The full extent of a financial crisis engulfing a Yorkshire NHS trust is much graver than expected - and could get worse, health chiefs have revealed.
Managers at Barnsley Hospital NHS Foundation Trust revealed last month they were investigating “financial irregularities” which had unexpectedly plunged it into the red.
Latest estimates suggest it was £7.4 million in deficit in 2013-14 despite assurances as little as two months ago that it was heading for a surplus.
Officials are said to be carrying out a number of investigations into how the debts accrued after it spent nearly 10 per cent more than originally planned.
It has emerged the deficit has built up partly due to a failed bid to hit key A&E targets by employing temporary staff at premium rates, repeated failures to achieve savings targets across a host of areas and a significant overspend on capital investment projects.
Meanwhile its finance director Janet Ashby is on sick leave and an interim executive has been drafted in to fill her post.
Within weeks, regulator Monitor is expected to reveal what actions it plans to take at the trust over the crisis.
Bosses are refusing to comment on the nature of what they describe as “financial irregularities” pending the outcome of their inquiries but it is understood police are not involved.
Last night chief executive Diane Wake, who joined the trust six months ago, confirmed its end-of-year financial position was an unaudited £7.4m deficit.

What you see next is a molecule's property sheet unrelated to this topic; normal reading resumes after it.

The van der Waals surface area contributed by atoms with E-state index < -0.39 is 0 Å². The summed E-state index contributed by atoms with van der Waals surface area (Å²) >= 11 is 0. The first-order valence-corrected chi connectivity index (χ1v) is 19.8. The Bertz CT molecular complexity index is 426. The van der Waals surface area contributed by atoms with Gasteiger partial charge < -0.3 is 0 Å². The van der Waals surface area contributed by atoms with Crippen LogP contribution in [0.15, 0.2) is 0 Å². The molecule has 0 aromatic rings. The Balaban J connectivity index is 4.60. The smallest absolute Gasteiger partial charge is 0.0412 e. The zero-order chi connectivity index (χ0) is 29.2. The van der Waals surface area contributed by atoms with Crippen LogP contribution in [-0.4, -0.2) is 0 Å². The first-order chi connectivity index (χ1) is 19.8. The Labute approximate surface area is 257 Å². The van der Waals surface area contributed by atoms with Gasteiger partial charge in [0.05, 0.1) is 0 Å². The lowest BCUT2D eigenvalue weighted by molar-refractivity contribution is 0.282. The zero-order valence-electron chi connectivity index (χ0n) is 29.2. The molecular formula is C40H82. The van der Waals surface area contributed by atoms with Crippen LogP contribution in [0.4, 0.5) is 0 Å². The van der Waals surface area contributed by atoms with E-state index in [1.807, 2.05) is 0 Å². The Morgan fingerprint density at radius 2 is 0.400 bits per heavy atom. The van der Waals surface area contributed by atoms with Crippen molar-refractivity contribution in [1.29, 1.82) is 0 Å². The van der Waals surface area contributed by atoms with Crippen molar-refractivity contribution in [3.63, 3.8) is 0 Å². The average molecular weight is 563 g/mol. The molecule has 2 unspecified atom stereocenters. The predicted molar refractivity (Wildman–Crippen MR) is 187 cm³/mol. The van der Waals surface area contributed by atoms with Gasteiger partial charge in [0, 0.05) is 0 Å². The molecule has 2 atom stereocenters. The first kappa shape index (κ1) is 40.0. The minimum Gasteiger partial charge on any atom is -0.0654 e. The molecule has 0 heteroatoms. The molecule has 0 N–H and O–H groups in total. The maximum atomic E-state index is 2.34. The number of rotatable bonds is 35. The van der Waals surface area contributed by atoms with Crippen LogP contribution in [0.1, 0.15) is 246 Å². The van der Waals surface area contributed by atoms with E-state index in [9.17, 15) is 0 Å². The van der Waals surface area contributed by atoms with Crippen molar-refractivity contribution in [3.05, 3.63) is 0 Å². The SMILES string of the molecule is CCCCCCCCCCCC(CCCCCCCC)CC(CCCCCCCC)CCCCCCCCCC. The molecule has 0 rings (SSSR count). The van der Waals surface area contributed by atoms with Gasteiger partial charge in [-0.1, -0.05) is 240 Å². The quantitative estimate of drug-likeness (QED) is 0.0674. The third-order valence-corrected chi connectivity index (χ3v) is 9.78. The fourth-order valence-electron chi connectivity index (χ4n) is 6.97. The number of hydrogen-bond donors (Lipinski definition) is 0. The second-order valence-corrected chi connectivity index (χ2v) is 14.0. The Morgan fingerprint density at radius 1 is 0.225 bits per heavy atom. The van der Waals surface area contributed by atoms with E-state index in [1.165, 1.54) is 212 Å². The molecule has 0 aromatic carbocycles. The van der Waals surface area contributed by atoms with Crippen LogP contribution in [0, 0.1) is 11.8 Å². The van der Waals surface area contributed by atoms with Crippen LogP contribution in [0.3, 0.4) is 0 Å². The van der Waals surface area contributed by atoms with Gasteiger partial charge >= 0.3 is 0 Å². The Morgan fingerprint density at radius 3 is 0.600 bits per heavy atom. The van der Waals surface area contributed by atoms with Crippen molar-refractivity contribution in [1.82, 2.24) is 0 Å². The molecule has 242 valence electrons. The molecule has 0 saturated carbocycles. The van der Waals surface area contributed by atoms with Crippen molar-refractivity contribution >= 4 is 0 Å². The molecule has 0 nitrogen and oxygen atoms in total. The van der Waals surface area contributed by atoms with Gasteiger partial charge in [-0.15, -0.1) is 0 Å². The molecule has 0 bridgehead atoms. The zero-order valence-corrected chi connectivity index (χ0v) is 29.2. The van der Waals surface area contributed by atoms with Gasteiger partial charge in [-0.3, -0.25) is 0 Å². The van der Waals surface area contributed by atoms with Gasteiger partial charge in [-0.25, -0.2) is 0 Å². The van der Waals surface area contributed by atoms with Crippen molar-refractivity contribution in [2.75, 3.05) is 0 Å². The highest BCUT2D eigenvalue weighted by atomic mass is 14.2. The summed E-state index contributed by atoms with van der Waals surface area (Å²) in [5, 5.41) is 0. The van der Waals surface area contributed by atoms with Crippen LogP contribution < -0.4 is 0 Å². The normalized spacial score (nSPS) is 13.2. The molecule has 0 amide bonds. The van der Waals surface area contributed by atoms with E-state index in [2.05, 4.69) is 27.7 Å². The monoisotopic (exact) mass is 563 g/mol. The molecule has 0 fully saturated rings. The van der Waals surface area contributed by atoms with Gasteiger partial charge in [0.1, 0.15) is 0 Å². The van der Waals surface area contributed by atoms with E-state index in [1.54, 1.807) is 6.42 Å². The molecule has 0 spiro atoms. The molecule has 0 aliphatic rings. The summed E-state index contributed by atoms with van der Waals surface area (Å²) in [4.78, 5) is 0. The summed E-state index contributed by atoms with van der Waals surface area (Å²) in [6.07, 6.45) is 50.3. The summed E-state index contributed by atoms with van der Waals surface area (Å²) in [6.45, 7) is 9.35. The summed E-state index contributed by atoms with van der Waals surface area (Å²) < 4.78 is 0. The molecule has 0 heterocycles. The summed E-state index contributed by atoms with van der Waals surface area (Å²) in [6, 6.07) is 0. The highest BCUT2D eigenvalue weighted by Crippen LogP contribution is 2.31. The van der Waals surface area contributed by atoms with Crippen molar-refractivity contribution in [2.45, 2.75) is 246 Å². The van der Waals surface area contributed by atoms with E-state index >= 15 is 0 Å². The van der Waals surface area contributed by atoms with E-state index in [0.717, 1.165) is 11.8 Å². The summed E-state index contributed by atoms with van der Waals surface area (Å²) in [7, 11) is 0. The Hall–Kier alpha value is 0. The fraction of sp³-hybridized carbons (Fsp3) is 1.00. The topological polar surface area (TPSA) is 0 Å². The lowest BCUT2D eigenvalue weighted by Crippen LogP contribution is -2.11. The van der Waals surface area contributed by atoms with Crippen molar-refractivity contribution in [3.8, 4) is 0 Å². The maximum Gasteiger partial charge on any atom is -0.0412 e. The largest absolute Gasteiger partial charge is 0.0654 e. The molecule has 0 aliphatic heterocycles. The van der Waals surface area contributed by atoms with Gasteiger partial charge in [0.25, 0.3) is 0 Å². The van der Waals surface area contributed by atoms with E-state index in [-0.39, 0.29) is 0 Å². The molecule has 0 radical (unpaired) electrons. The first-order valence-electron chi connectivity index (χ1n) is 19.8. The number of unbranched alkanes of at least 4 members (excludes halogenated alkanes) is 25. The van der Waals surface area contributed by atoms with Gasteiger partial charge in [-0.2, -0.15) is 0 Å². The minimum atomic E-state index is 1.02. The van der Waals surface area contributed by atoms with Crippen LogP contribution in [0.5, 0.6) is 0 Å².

“We have commenced this new financial year with a deficit of at least £7.4m however, we expect that this position could worsen. Exact figures are being confirmed as part of our investigations, which we expect to conclude shortly,” she said.
“In addition to our own investigations and the actions we have already taken, we are producing a two-year recovery plan detailing the future actions we will take to turn our position around, which will be submitted to Monitor.
“We would like to reassure patients that quality patient care remains a priority and that we are continuing to provide the same high level of care that our patients need and deserve.”
The trust declared a serious incident last month when it emerged it faced debts of £2.4m for the 11 months to February. The latest estimated debt of £7.4m comes after its costs were £14.3m over target.
Official papers reveal it had aimed to achieve a £1.6m surplus and as recently as two months ago Mrs Ashby had assured the trust’s board that despite a deteriorating position she anticipated a “worst case scenario of a £575-£600,000 surplus” in 2013-14.
Latest figures reveal the trust failed to achieve savings on a series of projects during 2013-14.
A transformation programme to save £2m partly through ward closures achieved barely £250,000 in efficiencies and another with a savings target of £4.1m achieved only £1.6m.
Total pay costs were £6.3m more than expected mainly due to unplanned spending on agency staff on escalation wards set up to help achieve the A&E target.
Capital spending of £19m also overshot by £2.6m on a series of investment projects.
The position would have been worse had not income been nearly £4.3m more than expected.
Final figures show 94.1 per cent of patients were seen in the hospital’s A&E unit within four hours in 2013-14, below the 95 per cent target. It was achieved in March but partly because consultants covered rota gaps mainly at night which were due to be filled by junior colleagues.
The trust is recruiting key staff to fill vacancies in services connected to emergency and urgent care but shortages of junior doctors are expected to worsen in the autumn, forcing the trust to consider international recruitment.